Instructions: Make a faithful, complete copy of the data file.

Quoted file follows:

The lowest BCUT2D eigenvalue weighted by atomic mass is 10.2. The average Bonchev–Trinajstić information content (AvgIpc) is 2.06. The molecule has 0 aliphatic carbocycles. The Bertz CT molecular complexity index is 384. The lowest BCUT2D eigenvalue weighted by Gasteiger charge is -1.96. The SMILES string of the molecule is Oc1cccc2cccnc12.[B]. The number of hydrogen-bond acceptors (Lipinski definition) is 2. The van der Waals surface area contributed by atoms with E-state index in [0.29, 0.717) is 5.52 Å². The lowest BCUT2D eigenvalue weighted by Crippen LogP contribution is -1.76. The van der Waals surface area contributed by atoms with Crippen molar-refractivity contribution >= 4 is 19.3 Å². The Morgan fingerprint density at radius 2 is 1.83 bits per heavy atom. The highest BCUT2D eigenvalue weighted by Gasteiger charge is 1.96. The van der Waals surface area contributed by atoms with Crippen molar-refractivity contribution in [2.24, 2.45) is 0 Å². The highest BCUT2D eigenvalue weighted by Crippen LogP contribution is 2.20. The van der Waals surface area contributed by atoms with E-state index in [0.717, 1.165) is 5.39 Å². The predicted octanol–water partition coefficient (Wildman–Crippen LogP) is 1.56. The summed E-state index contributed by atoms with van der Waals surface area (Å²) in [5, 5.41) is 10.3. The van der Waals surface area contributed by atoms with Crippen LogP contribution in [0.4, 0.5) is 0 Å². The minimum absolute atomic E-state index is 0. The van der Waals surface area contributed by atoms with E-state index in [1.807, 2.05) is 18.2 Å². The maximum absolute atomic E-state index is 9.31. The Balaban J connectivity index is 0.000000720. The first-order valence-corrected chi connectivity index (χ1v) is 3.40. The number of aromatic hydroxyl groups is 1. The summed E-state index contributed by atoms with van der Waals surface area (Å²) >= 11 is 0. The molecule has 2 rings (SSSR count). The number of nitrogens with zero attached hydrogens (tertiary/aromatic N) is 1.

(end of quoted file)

The lowest BCUT2D eigenvalue weighted by atomic mass is 10.2. The average Bonchev–Trinajstić information content (AvgIpc) is 2.06. The molecule has 0 aliphatic carbocycles. The Bertz CT molecular complexity index is 384. The lowest BCUT2D eigenvalue weighted by Gasteiger charge is -1.96. The SMILES string of the molecule is Oc1cccc2cccnc12.[B]. The number of hydrogen-bond acceptors (Lipinski definition) is 2. The van der Waals surface area contributed by atoms with E-state index in [0.29, 0.717) is 5.52 Å². The lowest BCUT2D eigenvalue weighted by Crippen LogP contribution is -1.76. The van der Waals surface area contributed by atoms with Crippen molar-refractivity contribution >= 4 is 19.3 Å². The Morgan fingerprint density at radius 2 is 1.83 bits per heavy atom. The highest BCUT2D eigenvalue weighted by Gasteiger charge is 1.96. The van der Waals surface area contributed by atoms with Crippen molar-refractivity contribution in [2.24, 2.45) is 0 Å². The highest BCUT2D eigenvalue weighted by Crippen LogP contribution is 2.20. The van der Waals surface area contributed by atoms with E-state index in [0.717, 1.165) is 5.39 Å². The predicted octanol–water partition coefficient (Wildman–Crippen LogP) is 1.56. The summed E-state index contributed by atoms with van der Waals surface area (Å²) in [5, 5.41) is 10.3. The van der Waals surface area contributed by atoms with Crippen LogP contribution in [0.4, 0.5) is 0 Å². The minimum absolute atomic E-state index is 0. The van der Waals surface area contributed by atoms with E-state index in [1.807, 2.05) is 18.2 Å². The maximum absolute atomic E-state index is 9.31. The Balaban J connectivity index is 0.000000720. The first-order valence-corrected chi connectivity index (χ1v) is 3.40. The number of aromatic hydroxyl groups is 1. The summed E-state index contributed by atoms with van der Waals surface area (Å²) >= 11 is 0. The molecule has 2 rings (SSSR count). The number of nitrogens with zero attached hydrogens (tertiary/aromatic N) is 1.